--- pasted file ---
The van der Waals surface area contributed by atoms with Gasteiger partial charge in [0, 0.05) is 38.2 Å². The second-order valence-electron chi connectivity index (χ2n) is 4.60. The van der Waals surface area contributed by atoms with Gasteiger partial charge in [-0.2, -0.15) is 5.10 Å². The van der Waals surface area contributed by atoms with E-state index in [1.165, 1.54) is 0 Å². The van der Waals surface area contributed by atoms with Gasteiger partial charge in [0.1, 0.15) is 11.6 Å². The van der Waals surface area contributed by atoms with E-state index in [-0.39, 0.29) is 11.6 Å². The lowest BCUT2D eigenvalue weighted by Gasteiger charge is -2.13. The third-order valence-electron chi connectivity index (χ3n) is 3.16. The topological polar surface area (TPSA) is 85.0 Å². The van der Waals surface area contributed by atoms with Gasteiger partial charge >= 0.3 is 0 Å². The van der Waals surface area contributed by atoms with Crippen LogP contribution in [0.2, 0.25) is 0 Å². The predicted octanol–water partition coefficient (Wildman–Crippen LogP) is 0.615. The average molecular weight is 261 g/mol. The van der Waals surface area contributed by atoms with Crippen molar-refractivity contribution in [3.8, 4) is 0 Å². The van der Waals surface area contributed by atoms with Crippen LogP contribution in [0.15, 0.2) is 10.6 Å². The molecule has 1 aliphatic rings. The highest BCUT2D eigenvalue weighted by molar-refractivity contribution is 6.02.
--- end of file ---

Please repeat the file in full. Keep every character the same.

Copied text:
The van der Waals surface area contributed by atoms with Gasteiger partial charge in [0, 0.05) is 38.2 Å². The second-order valence-electron chi connectivity index (χ2n) is 4.60. The van der Waals surface area contributed by atoms with Gasteiger partial charge in [-0.2, -0.15) is 5.10 Å². The van der Waals surface area contributed by atoms with E-state index in [1.165, 1.54) is 0 Å². The van der Waals surface area contributed by atoms with Gasteiger partial charge in [0.1, 0.15) is 11.6 Å². The van der Waals surface area contributed by atoms with E-state index in [-0.39, 0.29) is 11.6 Å². The lowest BCUT2D eigenvalue weighted by Gasteiger charge is -2.13. The third-order valence-electron chi connectivity index (χ3n) is 3.16. The topological polar surface area (TPSA) is 85.0 Å². The van der Waals surface area contributed by atoms with Gasteiger partial charge >= 0.3 is 0 Å². The van der Waals surface area contributed by atoms with Crippen LogP contribution in [0.2, 0.25) is 0 Å². The predicted octanol–water partition coefficient (Wildman–Crippen LogP) is 0.615. The average molecular weight is 261 g/mol. The van der Waals surface area contributed by atoms with Crippen molar-refractivity contribution in [3.8, 4) is 0 Å². The van der Waals surface area contributed by atoms with Crippen LogP contribution in [0.15, 0.2) is 10.6 Å². The molecule has 1 aliphatic rings. The highest BCUT2D eigenvalue weighted by molar-refractivity contribution is 6.02.